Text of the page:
30 April 2019

More than Words: Learning Non-English Idioms

Learning a language and its accompanying culture can be an entertaining challenge. It is one thing to conquer the vocabulary and structure your thoughts into grammatically correct sentences, but another thing entirely to understand the idiosyncrasies of a language that is evolving all the time due to cultural influences.

One of our recent articles looked at the inherent Britishness of certain words from the perspective of one of our American colleagues, such as ‘cheers’ (as in ‘thank you’) and ‘fancy’ (as in ‘fancy a cup of tea?’ – which in itself is an extremely British thing to say!). In this article, we are going to take a step further and consider the complexity of idioms (those groups of words that have a culturally understood but usually non-literal meaning, such as ‘over the moon’ or ‘a piece of cake’).

When you know the idiom, you can understand what these otherwise baffling statements mean and how they relate to your situation. However, if you are not familiar with them, you might be wondering what cake has to do with the matter, and how going over the moon has any practical bearing on the conversation!

Here, we share a few potentially mystifying business-related idioms from languages other than English that could bemuse you if you are not familiar with them. If you are learning one of these languages, they might help you develop your cultural language skills – but even if you are not, they might still provide some entertainment value (as well as a useful reminder that learning a language is about more than words).

It is too late, it is done (French)

The common idiom ‘no use crying over spilled milk’ has a French counterpart that might sound bizarre if you were not already aware of it.

In France, you exchange milk for vegetables to get the same idiomatic meaning (that something has been done and cannot be changed), so you would instead say, ‘Les carottes sont cuites!’ literally meaning, ‘The carrots are cooked!’

If this phrase comes up over the negotiating table, it may be time to do some damage control to keep your options as open as possible.

Darn it, I forgot! (Spanish)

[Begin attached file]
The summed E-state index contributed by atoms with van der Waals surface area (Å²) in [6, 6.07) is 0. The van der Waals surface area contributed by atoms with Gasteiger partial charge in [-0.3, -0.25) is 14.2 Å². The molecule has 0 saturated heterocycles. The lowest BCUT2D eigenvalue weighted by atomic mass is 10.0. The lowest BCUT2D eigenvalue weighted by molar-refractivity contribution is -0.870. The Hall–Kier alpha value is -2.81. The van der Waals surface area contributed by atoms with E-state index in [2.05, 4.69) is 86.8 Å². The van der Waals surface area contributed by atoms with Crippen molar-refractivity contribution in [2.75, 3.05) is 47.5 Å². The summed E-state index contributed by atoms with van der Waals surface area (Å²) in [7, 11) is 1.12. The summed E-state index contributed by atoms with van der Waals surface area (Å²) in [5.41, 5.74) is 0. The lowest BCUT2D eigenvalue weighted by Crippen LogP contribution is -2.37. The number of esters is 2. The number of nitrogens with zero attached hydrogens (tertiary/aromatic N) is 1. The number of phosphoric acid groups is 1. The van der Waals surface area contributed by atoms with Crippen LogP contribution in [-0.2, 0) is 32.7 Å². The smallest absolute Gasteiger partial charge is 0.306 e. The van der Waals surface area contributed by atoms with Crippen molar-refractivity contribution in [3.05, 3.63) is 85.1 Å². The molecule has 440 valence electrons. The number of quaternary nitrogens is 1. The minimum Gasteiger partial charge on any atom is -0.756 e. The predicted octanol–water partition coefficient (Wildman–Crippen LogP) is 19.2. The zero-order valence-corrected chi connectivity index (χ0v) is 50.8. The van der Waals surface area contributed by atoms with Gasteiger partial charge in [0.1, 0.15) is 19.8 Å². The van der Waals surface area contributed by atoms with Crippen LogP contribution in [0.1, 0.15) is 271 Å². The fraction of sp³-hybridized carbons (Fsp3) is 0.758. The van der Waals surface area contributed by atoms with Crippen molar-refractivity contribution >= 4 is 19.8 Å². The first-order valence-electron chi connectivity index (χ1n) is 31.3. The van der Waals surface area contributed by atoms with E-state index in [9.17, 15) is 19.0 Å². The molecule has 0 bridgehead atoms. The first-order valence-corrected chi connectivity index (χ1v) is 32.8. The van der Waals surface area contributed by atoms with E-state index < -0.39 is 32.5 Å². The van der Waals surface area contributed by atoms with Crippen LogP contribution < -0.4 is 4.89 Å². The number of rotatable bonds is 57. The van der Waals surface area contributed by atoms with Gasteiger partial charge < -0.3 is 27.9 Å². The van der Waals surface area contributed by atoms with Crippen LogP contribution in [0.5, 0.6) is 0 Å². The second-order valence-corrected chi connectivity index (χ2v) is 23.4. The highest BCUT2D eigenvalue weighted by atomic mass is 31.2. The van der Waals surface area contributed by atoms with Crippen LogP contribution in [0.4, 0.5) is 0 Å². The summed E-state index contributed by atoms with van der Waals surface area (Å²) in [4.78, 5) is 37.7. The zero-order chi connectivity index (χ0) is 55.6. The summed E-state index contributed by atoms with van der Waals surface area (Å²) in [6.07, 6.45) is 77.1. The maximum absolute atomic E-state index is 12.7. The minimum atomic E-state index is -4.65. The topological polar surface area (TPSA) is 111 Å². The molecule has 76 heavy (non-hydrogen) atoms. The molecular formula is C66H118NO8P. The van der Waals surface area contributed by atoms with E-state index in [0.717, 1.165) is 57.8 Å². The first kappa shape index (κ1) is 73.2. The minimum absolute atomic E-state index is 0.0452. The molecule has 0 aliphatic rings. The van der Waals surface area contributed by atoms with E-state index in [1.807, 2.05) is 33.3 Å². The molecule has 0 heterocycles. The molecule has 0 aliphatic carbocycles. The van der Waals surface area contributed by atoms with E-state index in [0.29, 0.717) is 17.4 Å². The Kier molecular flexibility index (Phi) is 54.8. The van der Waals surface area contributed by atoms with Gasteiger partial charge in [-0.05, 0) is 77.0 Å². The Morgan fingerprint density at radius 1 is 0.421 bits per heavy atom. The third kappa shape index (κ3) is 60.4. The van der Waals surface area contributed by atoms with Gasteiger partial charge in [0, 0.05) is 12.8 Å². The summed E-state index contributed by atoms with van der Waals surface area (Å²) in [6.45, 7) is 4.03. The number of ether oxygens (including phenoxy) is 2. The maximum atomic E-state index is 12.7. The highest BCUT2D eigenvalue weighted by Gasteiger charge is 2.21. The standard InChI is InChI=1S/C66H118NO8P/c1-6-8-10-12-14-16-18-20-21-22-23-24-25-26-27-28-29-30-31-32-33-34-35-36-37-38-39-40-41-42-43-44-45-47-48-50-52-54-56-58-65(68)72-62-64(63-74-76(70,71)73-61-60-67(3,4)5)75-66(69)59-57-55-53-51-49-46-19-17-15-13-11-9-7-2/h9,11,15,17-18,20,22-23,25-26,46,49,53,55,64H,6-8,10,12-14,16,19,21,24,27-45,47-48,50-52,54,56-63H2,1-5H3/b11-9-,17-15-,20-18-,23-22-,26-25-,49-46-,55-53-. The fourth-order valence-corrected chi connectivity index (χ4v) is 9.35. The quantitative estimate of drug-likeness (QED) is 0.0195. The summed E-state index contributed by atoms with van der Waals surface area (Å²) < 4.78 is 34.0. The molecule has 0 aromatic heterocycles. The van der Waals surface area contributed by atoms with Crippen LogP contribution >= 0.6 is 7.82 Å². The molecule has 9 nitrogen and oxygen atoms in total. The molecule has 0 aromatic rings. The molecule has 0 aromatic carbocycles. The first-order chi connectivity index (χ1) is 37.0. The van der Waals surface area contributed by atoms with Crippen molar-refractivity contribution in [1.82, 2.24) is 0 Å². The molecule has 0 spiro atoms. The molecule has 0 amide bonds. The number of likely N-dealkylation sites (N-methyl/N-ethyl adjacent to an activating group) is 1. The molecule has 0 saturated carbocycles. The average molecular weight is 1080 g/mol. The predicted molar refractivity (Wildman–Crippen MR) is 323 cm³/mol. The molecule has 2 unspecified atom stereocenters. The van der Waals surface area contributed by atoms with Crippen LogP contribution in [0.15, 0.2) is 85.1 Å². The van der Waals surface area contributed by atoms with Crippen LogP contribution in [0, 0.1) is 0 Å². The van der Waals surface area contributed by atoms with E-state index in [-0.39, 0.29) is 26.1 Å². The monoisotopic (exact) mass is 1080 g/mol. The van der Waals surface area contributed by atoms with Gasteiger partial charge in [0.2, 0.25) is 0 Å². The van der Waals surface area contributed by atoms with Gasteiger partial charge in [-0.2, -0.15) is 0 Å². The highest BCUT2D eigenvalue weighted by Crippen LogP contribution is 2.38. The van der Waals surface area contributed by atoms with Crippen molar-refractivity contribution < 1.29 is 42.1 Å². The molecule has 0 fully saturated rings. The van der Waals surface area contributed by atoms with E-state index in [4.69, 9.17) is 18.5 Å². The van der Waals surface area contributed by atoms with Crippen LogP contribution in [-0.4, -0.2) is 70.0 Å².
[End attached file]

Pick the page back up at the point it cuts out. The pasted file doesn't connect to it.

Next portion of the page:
In Spain, you might hear, ‘Se me fue el avion’ when someone has forgotten something (maybe that crucial report on your next business opportunity that you had been hoping to review).

If your Spanish connection declares this (which literally means that ‘the aeroplane got away from me’), you can rest assured that they have not missed their flight – which is at least one positive (even if it means you’re a little frustrated with them!)

Leave me out of it (Polish)

If things are going to hell in a handbasket for your latest overseas business prospect and you are looking for a solution, you definitely will not want to hear your Polish colleagues declare, ‘Nie mój cyrk, nie moje małpy.’

If your polish language skills are fairly advanced, you might recognise this as ‘Not my circus, not my monkeys.’ In other words, ‘Not my problem.’

Might be time to prepare for Plan B, or work on re-engaging your Polish team members.

Surprise! (German)

Your business might have a well-thought-out strategy, but sometimes the best laid plans take a surprising turn.

If you hear your German clients say ‘Ich glaub, mein Schwein pfeift!’ they simply mean that they cannot believe what has happened (good or bad).

The literal translation of this surprised exclamation is, ‘I think my pig whistles!’ – which could seem faintly ridiculous without understanding the idiom!

Pull out all the stops! (Spanish)

If you are planning an event in Spain and your Spanish colleagues say, ‘Tirar la casa por la ventana’, it is time to celebrate because you have been given permission to spend as much money as you need to make your event a huge success!

In other words, this decree enables you to ‘spare no expense and pull out all the stops.’

Fortunately, it is not suggesting that you take this Spanish phrase literally, otherwise things could get really messy and expensive – the literal translation is ‘throw the house out the window’!

One for language learners everywhere… (German)

Try not to be disheartened if your German colleagues say to you, ‘Ich verstehen nur Bahnhof.’ This phrase means, ‘I do not understand’ – literally, ‘I only understand the train station.’

You may think your language skills need some more work, but it could also be that the proposal you are discussing is more confusing than you realise. So this may be the point at which you need to figure out whether your project needs a little more thought.

Learning a language does not always feel like a piece of cake (or, in a similar vein, ‘Bułka z masłem’ – which in Polish means ‘It’s a roll with butter’ and refers to something that is really easy).

However, with time and practice you can build the kinds of language skills that can lead to enhanced professional challenges in today’s global business world.

Contact us today to find out more about the bespoke language training solutions we provide, from language learning to cross-cultural communication, and all the nuances of a language that fall in between.

If you enjoyed this article and want to discover some more curious idioms from overseas, you may find this article from the TED blog an illuminating read too!

Summary
Common Non English Idioms
Article Name
Common Non English Idioms
Description
What does a carrot, a circus and a plane all have in common?
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SIMON & SIMON International
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